If there’s one kernel of hope—not mentioned in the Oxfam report, as far as I can tell—it’s that inequality between countries may be easing slightly (though it’s hard to tell for sure). On a country-by-country basis, though, the filthy rich have only been getting richer. Between 1980 and 2012, the wealthiest 1 percent increased their share of the spoils in 24 of the 26 countries Oxfam surveyed. This includes the United States, where the wealthiest 1 percent have captured 95 percent of all economic growth since the financial crisis of 2009, while the bottom 90 percent have gotten poorer.
Oxfam’s concern is not just that half the world’s population could be bought and sold by a group of individuals who could fit in a single large boardroom. It’s that this staggering disparity creates a vicious cycle.
Pethokoukis calls the report misleading:
Oxfam’s analysis is problematic.
First, does Oxfam’s simplistic narrative of crony capitalism tell the economic story of the past three decades better than the 80% decline in extreme poverty? And why exactly are there 250 million fewer extremely poor people in the world today? As economist Deirdre McCloskey puts it, “The Big Economic Story of our own times is that the Chinese in 1978 and then the Indians in 1991 adopted liberal ideas in the economy … And then China and India exploded in economic growth.”
Derek Thompson adds:
The rise in wealth inequality isn’t a measure of the poor getting poorer. It’s a measure of the rich getting fantastically richer thanks to the cascading benefits of privilege and the tremendous growth in stock wealth in the last decade. (Even in the U.S., 75 percent of household wealth is held by the richest 5 percent.)
Brian Merchant links rising inequality to automation:
Two hugely important statistics concerning the future of employment as we know it made waves recently:
1. 85 people alone command as much wealth as the poorest half of the world.
2. 47 percent of the world’s currently existing jobs are likely to be automated over the next two decades.
Combined, those two stats portend a quickly-exacerbating dystopia. As more and more automated machinery (robots, if you like) are brought in to generate efficiency gains for companies, more and more jobs will be displaced, and more and more income will accumulate higher up the corporate ladder. The inequality gulf will widen as jobs grow permanently scarce—there are only so many service sector jobs to replace manufacturing ones as it is—and the latest wave of automation will hijack not just factory workers but accountants, telemarketers, and real estate agents.
Kevin D. Williamson claims that liberals don’t actually want to do anything about global inequality:
What can we do about the situation of the global poor? We could seize all of the wealth of those 85 super-rich people whose portfolios so fascinate the Los Angeles Times, which would have the effect of raising the average wealth of the world’s poor from about $485 to about $970 — not exactly a solution.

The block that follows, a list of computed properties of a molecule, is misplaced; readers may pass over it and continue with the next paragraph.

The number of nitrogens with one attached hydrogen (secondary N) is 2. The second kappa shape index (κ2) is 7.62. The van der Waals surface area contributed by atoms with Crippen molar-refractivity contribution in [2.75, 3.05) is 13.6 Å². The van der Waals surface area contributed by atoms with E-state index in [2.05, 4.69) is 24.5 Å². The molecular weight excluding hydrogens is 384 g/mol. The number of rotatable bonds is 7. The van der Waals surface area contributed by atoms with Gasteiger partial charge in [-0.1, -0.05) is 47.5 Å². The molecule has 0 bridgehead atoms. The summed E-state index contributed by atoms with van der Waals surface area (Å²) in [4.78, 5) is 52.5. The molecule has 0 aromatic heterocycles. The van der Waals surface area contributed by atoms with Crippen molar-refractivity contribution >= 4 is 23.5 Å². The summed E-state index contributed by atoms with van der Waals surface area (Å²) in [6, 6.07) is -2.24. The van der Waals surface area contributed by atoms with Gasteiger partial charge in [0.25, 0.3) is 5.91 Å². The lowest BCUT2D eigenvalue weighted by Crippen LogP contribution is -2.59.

The only way to help the world’s poor to a position of relative prosperity and economic independence is to help them to participate in the global economy, and here our progressive friends take a damned-if-you-do/damned-if-you-don’t approach. They’re scandalized by the scanty assets of the world’s poor, and they’re even more scandalized when rich countries open their markets to the global poor, or when companies from rich countries invest in poor countries and employ the poor people residing therein. The Democrats refer to Americans who do business with the global poor as “economic traitors,” and their most recent national convention was an energetic pageant of xenophobia, replete with ritualistic denunciations of the Yellow Peril come to steal our jobs.
Casey N. Cep points out that chances are, “if you read the report, then you are part of the problem”:
It will always be easier to rage against the one percent than to scrutinize our own wealth. Last week, I shook my fist at the Oxfam report while drinking a chai latte with the other, then emailed a friend from my iPhone to rant about those 85 moguls who own half the world. Trouble is, I’m a mogul in my own life: the iPhone is newer than it needs to be, I ate out twice last week, and I saw a movie the other day because it’s Oscar season. Yes, I have debts and I can’t even see the super-rich from my rung of America’s income brackets, but there are still more than a few luxuries in my life. I like to think they’re essentials, but like almost everyone, I have a talent for rationalizing my spending.
When Peter Singer writes that 19,000 children die every single day because of preventable, poverty-related causes, he’s not blaming their deaths on 85 individuals or a single percent of the world’s population: he’s blaming the rest of us, too. The rich might be able to do more, but we can all do something. Mammon isn’t just a mistress for the rich, but a companion for us all, whatever our percent.